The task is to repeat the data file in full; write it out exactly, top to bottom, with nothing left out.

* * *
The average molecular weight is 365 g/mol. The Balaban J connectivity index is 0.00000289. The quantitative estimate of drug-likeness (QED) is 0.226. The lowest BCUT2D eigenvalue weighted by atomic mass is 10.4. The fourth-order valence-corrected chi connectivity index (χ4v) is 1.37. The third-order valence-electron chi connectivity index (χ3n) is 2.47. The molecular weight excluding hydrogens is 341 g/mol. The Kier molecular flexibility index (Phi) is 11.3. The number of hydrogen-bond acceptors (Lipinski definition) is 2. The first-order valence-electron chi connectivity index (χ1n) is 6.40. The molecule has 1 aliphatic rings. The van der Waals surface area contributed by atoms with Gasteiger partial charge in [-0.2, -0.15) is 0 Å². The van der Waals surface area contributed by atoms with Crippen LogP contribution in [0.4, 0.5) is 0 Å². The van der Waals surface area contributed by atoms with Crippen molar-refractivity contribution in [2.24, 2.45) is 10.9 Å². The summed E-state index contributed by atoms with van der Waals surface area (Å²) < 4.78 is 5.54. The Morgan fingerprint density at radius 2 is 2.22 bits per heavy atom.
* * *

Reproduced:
The average molecular weight is 365 g/mol. The Balaban J connectivity index is 0.00000289. The quantitative estimate of drug-likeness (QED) is 0.226. The lowest BCUT2D eigenvalue weighted by atomic mass is 10.4. The fourth-order valence-corrected chi connectivity index (χ4v) is 1.37. The third-order valence-electron chi connectivity index (χ3n) is 2.47. The molecular weight excluding hydrogens is 341 g/mol. The Kier molecular flexibility index (Phi) is 11.3. The number of hydrogen-bond acceptors (Lipinski definition) is 2. The first-order valence-electron chi connectivity index (χ1n) is 6.40. The molecule has 1 aliphatic rings. The van der Waals surface area contributed by atoms with Gasteiger partial charge in [-0.2, -0.15) is 0 Å². The van der Waals surface area contributed by atoms with Crippen LogP contribution in [0.4, 0.5) is 0 Å². The van der Waals surface area contributed by atoms with Crippen molar-refractivity contribution in [2.24, 2.45) is 10.9 Å². The summed E-state index contributed by atoms with van der Waals surface area (Å²) < 4.78 is 5.54. The Morgan fingerprint density at radius 2 is 2.22 bits per heavy atom.